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Local News 15 Jun, 2020 Follow News

Hon. Premier Alden McLaughlin

“Government is not prioritising new work permit holders over Caymanians or permanent residents on the air bridge arrangements.”

That assertion by Hon. Premier Alden was aimed at quashing rumours of preferential treatment for non-nationals arriving on the special repatriation flights being organised by the government.

Responding to what he described as “an unfortunate exchange on social media which has led to a lot of angst, frustration and anger,” he said, “as so often is the case with these things there’s a certain amount of truth and an awful lot of speculation.

Mr McLaughlin explained Caymanians and permanent residents comprised the vast majority of the passengers on Thursday's incoming British Airways flight, which appears to have been the trigger for the rumours.

Of over 100 persons on the flight, only 19 were work permit holders, he stated.

The Premier also reminded that employers of work permit holders are required to pay for the time spent for mandatory isolation at a government facility.

He acknowledged that there was an issue with the number of available rooms procured by the government for mandatory isolation of persons returning to the territory under the specific travel arrangements.

Noting that “there are many people who believe that they ought not to be placed in mandatory isolation and would prefer to self isolate,” The Premier advised that, “government’s view is still that given the volume of infections especially in the United States and the United Kingdom “we cannot run the risk of allowing people to self-isolate.”

He said the government does not have the means to effectively monitor that they are staying at home and the risk was too great.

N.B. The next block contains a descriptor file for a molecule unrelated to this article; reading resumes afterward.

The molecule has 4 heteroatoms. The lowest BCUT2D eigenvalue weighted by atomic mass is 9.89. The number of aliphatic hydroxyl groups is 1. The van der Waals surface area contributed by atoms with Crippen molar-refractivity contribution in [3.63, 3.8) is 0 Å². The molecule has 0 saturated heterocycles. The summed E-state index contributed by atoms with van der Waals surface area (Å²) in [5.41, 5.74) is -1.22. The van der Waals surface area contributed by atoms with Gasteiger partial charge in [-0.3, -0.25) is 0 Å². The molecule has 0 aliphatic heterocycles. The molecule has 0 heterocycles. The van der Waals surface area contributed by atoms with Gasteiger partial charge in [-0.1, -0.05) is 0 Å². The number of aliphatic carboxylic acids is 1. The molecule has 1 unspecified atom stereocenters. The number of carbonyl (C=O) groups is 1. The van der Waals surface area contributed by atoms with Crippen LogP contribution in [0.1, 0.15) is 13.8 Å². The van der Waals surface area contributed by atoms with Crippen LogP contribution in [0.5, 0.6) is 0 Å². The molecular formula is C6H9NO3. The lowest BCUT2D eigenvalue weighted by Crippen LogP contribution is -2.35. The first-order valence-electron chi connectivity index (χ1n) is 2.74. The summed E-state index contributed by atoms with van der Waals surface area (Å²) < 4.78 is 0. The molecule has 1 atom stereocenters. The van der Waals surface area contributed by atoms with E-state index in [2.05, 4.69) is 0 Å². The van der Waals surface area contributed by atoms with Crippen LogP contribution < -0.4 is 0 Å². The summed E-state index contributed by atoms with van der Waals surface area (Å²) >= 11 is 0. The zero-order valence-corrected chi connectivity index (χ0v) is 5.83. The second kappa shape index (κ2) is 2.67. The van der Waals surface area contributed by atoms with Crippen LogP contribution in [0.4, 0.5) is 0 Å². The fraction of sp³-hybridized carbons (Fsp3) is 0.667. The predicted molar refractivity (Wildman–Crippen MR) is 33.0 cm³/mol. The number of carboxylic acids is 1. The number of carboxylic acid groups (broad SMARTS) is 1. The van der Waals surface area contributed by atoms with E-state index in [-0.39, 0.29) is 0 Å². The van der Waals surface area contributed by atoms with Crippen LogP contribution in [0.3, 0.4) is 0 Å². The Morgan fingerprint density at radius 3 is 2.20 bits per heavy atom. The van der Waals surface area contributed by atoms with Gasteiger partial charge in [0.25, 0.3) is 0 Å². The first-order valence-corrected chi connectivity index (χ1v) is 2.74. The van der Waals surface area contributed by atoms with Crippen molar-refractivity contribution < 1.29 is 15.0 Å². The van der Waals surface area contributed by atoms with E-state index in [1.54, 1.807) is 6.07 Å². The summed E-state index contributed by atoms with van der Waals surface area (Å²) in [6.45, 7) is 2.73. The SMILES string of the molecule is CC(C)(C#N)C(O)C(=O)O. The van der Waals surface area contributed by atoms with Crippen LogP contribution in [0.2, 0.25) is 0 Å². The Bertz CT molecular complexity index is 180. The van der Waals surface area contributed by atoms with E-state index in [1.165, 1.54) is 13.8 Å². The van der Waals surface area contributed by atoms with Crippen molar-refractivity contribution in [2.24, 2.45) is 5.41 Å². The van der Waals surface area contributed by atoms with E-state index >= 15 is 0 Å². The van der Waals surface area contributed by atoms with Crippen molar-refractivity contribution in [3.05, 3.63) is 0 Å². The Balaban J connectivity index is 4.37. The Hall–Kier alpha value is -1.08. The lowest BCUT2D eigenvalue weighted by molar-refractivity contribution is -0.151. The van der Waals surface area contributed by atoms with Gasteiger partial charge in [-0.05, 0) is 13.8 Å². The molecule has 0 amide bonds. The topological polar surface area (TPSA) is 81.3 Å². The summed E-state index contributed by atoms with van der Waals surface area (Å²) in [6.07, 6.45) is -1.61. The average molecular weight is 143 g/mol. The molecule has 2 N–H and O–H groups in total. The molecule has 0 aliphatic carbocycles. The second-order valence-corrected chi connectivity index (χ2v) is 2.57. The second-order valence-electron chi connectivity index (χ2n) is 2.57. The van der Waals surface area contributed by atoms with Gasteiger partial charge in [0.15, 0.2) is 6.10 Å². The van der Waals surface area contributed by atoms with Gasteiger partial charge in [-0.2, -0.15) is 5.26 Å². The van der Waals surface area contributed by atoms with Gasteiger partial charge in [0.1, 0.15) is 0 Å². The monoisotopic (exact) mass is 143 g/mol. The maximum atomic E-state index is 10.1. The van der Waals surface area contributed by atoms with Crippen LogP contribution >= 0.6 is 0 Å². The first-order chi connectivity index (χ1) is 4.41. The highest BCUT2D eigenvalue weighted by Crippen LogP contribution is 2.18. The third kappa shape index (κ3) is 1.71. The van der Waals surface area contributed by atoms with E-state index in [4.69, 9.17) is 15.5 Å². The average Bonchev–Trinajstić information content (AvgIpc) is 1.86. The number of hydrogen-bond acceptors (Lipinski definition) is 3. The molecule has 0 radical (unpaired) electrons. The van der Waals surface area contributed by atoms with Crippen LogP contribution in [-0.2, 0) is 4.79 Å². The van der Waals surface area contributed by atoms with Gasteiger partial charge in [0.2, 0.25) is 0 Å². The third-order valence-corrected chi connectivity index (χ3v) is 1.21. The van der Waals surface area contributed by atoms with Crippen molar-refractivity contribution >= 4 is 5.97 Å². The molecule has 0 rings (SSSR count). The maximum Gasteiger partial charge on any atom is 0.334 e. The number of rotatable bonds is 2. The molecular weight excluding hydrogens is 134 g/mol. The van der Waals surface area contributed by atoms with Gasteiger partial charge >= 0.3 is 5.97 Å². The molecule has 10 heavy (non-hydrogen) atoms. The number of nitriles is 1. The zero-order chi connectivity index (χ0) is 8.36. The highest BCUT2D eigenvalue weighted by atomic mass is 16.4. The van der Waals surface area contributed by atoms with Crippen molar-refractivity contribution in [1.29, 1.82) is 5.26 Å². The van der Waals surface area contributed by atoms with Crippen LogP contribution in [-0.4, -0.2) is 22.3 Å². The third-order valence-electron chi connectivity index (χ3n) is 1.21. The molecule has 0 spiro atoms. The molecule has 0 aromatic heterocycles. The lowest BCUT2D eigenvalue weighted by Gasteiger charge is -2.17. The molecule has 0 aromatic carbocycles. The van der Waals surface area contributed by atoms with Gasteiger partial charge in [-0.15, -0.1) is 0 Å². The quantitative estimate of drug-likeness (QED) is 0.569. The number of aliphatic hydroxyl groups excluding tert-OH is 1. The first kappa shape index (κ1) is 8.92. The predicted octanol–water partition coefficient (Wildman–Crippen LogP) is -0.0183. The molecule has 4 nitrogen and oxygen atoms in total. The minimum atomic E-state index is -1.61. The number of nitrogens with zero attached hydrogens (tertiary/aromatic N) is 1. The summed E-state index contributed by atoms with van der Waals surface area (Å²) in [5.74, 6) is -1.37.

“While things are still generally going well, no one knows what the impact of the introduction of another strain of that virus will have or indeed how sick it may make persons who do become infected.”

Mr McLaughlin stated that for the time being the government will continue to insist that persons who return isolate in a government facility for 14 days.

With 226 rooms currently available at three hotels for this purpose, he disclosed that additional rooms were being sought and discussions have already started with a major hotel.

“The challenge in finding accommodation is in part because some properties and now gearing up for refurbishment ahead of what they are hoping will be a decent vacation period, and then the reopening of tourism later this year.”

Further addressing the matter of Caymanians overseas who are trying to get home, Mr McLaughlin said there were 110 nationals and 55 permanent residency holders in the US registered for repatriation with an additional 158 in other countries.

Customs and Border Control has taken over the coordination of the repatriation flights in a move aimed at streamlining the process.

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